From time to time, News OnTheWight stretches its reporting beat beyond the shore of the Isle of Wight. Here’s some Brexit-related news from just across the water, in Pompey, at a site many of us pass when leaving the ferry – Ed.
Portsmouth City Council will buy land to house a new border control point to carry out customs checks following Brexit – but concerns about funding remain.
The council has approved the acquisition of land next to Portsmouth International Port in the north of the city, which will ensure required border checks can be carried out as required by government from July.
Details under wraps
Details of the site, including cost, remain under wraps due to commercial sensitivity, however, it is known that it will occupy an area off Kettering Terrace near the bottom of the M275.
The decision to press ahead with the purchase was made during a council meeting on Tuesday 12th (January).
Part of the border operating model
Speaking at the virtual meeting, Tom Southall, the council’s assistant director for property and investment, said,
“Clearly this acquisition is important in terms of the preparations for the port for the border operating model. This decision needs to be taken urgently to facilitate that.”
“Space to do examinations of imports”
Council leader, Councillor Gerald Vernon-Jackson, said,
“This is an important part of national infrastructure we are talking about and therefore we needed to make sure this came forward fast and we’ve had approval to do so from people within the council.
“This land is needed with the change in our relationship with the EU.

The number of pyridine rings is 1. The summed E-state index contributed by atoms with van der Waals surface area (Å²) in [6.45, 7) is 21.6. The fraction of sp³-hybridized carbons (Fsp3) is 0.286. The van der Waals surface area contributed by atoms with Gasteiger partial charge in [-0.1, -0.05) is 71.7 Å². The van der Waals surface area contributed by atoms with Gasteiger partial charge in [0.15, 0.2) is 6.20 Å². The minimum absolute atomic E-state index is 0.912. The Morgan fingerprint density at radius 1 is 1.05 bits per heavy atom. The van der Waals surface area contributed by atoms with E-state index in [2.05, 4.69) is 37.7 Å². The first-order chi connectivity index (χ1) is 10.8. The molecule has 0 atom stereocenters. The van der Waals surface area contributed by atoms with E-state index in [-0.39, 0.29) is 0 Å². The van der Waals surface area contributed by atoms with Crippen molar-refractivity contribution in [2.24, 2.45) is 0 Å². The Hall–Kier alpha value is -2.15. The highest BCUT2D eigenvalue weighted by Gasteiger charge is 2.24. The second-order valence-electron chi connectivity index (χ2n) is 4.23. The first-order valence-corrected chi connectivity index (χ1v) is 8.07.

“We need to be able to have space to do examinations of imports coming in to the UK to make sure that things are safe and that what’s in the lorries is what’s being declared, and we’re working very closely with government to deliver this.”
Cost higher than Gov funding
However, as reported it was thought necessary adjustments to the council-owned port due to Brexit – including the border check point – would total around £25m.
The council bid for £32m out of a £200m port infrastructure fund from government last year, but found out in December it would only be awarded £17m – leaving an £8m shortfall.
Cllr Vernon-Jackson added:
“There are some funding issues but we hope we’ll get over that.”
As part of the report on the land acquisition it stated that the purchase ‘will be fully funded (including costs and fees) from the port infrastructure fund.’
Other measures to prepare the port for Brexit are already under way, including lorry checks being carried out at the Tipner triage point.
This article is from the BBC’s LDRS (Local Democracy Reporter Service) scheme, which OnTheWight is taking part in. Some alterations and additions may have been made by OnTheWight. Ed